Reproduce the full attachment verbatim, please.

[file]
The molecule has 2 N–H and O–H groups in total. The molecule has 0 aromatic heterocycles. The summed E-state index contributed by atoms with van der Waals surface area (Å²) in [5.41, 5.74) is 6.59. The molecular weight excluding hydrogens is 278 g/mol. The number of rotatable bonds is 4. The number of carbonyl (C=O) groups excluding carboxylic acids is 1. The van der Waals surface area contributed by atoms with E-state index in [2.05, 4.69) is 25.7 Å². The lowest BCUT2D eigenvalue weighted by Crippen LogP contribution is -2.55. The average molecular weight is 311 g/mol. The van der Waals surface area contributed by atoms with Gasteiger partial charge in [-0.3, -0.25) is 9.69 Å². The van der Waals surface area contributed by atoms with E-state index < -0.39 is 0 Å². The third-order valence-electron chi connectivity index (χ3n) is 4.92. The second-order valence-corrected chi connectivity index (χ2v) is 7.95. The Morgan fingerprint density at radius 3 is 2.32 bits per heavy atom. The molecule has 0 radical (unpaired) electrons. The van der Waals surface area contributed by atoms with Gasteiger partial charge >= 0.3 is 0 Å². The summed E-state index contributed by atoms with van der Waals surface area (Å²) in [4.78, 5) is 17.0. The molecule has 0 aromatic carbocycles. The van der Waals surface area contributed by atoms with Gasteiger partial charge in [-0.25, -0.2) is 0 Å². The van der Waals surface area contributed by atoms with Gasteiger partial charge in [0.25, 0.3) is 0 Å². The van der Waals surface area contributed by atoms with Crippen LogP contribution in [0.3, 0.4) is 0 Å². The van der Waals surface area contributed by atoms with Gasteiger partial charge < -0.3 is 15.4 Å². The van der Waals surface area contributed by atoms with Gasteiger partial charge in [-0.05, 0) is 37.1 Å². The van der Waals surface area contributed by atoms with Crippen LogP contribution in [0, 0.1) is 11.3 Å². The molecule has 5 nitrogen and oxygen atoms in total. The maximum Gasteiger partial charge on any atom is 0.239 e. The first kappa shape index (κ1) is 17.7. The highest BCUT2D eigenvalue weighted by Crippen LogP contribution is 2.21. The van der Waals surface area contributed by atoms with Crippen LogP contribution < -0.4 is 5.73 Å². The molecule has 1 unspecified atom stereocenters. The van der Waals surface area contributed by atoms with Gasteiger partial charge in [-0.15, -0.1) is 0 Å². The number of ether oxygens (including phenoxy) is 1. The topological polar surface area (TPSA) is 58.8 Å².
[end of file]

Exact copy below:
The molecule has 2 N–H and O–H groups in total. The molecule has 0 aromatic heterocycles. The summed E-state index contributed by atoms with van der Waals surface area (Å²) in [5.41, 5.74) is 6.59. The molecular weight excluding hydrogens is 278 g/mol. The number of rotatable bonds is 4. The number of carbonyl (C=O) groups excluding carboxylic acids is 1. The van der Waals surface area contributed by atoms with E-state index in [2.05, 4.69) is 25.7 Å². The lowest BCUT2D eigenvalue weighted by Crippen LogP contribution is -2.55. The average molecular weight is 311 g/mol. The van der Waals surface area contributed by atoms with Gasteiger partial charge in [-0.3, -0.25) is 9.69 Å². The van der Waals surface area contributed by atoms with E-state index < -0.39 is 0 Å². The third-order valence-electron chi connectivity index (χ3n) is 4.92. The second-order valence-corrected chi connectivity index (χ2v) is 7.95. The Morgan fingerprint density at radius 3 is 2.32 bits per heavy atom. The molecule has 0 radical (unpaired) electrons. The van der Waals surface area contributed by atoms with Gasteiger partial charge >= 0.3 is 0 Å². The summed E-state index contributed by atoms with van der Waals surface area (Å²) in [4.78, 5) is 17.0. The molecule has 0 aromatic carbocycles. The van der Waals surface area contributed by atoms with Gasteiger partial charge in [-0.25, -0.2) is 0 Å². The van der Waals surface area contributed by atoms with Gasteiger partial charge in [0.25, 0.3) is 0 Å². The van der Waals surface area contributed by atoms with Crippen LogP contribution in [0.3, 0.4) is 0 Å². The van der Waals surface area contributed by atoms with Gasteiger partial charge < -0.3 is 15.4 Å². The van der Waals surface area contributed by atoms with Gasteiger partial charge in [-0.05, 0) is 37.1 Å². The van der Waals surface area contributed by atoms with Crippen LogP contribution in [0, 0.1) is 11.3 Å². The molecule has 5 nitrogen and oxygen atoms in total. The maximum Gasteiger partial charge on any atom is 0.239 e. The first kappa shape index (κ1) is 17.7. The highest BCUT2D eigenvalue weighted by Crippen LogP contribution is 2.21. The van der Waals surface area contributed by atoms with Crippen LogP contribution < -0.4 is 5.73 Å². The molecule has 1 unspecified atom stereocenters. The van der Waals surface area contributed by atoms with Gasteiger partial charge in [-0.15, -0.1) is 0 Å². The number of ether oxygens (including phenoxy) is 1. The topological polar surface area (TPSA) is 58.8 Å².